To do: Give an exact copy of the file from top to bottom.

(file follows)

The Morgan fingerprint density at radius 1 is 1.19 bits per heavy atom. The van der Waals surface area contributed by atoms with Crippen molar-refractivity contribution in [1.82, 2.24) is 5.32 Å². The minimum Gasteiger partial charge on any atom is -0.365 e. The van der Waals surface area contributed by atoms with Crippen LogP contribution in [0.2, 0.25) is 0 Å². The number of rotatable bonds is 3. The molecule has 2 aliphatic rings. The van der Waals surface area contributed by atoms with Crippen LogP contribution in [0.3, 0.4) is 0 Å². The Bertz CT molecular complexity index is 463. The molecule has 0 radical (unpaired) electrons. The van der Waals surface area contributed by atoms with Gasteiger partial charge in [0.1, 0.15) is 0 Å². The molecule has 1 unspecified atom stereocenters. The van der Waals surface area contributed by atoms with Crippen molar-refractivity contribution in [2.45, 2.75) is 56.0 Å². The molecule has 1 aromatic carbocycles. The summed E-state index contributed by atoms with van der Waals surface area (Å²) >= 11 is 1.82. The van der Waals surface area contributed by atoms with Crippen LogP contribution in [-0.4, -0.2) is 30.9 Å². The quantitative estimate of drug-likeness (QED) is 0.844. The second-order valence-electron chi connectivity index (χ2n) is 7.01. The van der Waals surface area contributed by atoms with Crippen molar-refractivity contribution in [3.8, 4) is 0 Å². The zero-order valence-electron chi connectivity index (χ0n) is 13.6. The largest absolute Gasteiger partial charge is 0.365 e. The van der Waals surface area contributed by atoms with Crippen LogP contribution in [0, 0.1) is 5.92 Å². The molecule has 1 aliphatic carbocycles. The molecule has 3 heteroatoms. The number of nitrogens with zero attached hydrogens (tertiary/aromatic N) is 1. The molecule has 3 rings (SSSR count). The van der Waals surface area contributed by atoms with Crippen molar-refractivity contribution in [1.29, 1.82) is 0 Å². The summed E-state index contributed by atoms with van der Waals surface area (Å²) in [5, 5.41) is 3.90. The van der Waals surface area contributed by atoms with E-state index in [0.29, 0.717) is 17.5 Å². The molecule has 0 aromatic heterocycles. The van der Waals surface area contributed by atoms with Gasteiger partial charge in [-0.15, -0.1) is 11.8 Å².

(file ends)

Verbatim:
The Morgan fingerprint density at radius 1 is 1.19 bits per heavy atom. The van der Waals surface area contributed by atoms with Crippen molar-refractivity contribution in [1.82, 2.24) is 5.32 Å². The minimum Gasteiger partial charge on any atom is -0.365 e. The van der Waals surface area contributed by atoms with Crippen LogP contribution in [0.2, 0.25) is 0 Å². The number of rotatable bonds is 3. The molecule has 2 aliphatic rings. The van der Waals surface area contributed by atoms with Crippen LogP contribution in [0.3, 0.4) is 0 Å². The Bertz CT molecular complexity index is 463. The molecule has 0 radical (unpaired) electrons. The van der Waals surface area contributed by atoms with Gasteiger partial charge in [0.1, 0.15) is 0 Å². The molecule has 1 unspecified atom stereocenters. The van der Waals surface area contributed by atoms with Crippen molar-refractivity contribution in [2.45, 2.75) is 56.0 Å². The molecule has 1 aromatic carbocycles. The summed E-state index contributed by atoms with van der Waals surface area (Å²) >= 11 is 1.82. The van der Waals surface area contributed by atoms with Crippen LogP contribution in [-0.4, -0.2) is 30.9 Å². The quantitative estimate of drug-likeness (QED) is 0.844. The second-order valence-electron chi connectivity index (χ2n) is 7.01. The van der Waals surface area contributed by atoms with Crippen molar-refractivity contribution in [3.8, 4) is 0 Å². The zero-order valence-electron chi connectivity index (χ0n) is 13.6. The largest absolute Gasteiger partial charge is 0.365 e. The van der Waals surface area contributed by atoms with Crippen LogP contribution in [0, 0.1) is 5.92 Å². The molecule has 1 aliphatic carbocycles. The molecule has 3 heteroatoms. The number of nitrogens with zero attached hydrogens (tertiary/aromatic N) is 1. The molecule has 3 rings (SSSR count). The van der Waals surface area contributed by atoms with Crippen molar-refractivity contribution in [1.29, 1.82) is 0 Å². The summed E-state index contributed by atoms with van der Waals surface area (Å²) in [5, 5.41) is 3.90. The van der Waals surface area contributed by atoms with E-state index in [0.29, 0.717) is 17.5 Å². The molecule has 0 aromatic heterocycles. The van der Waals surface area contributed by atoms with Gasteiger partial charge in [-0.15, -0.1) is 11.8 Å².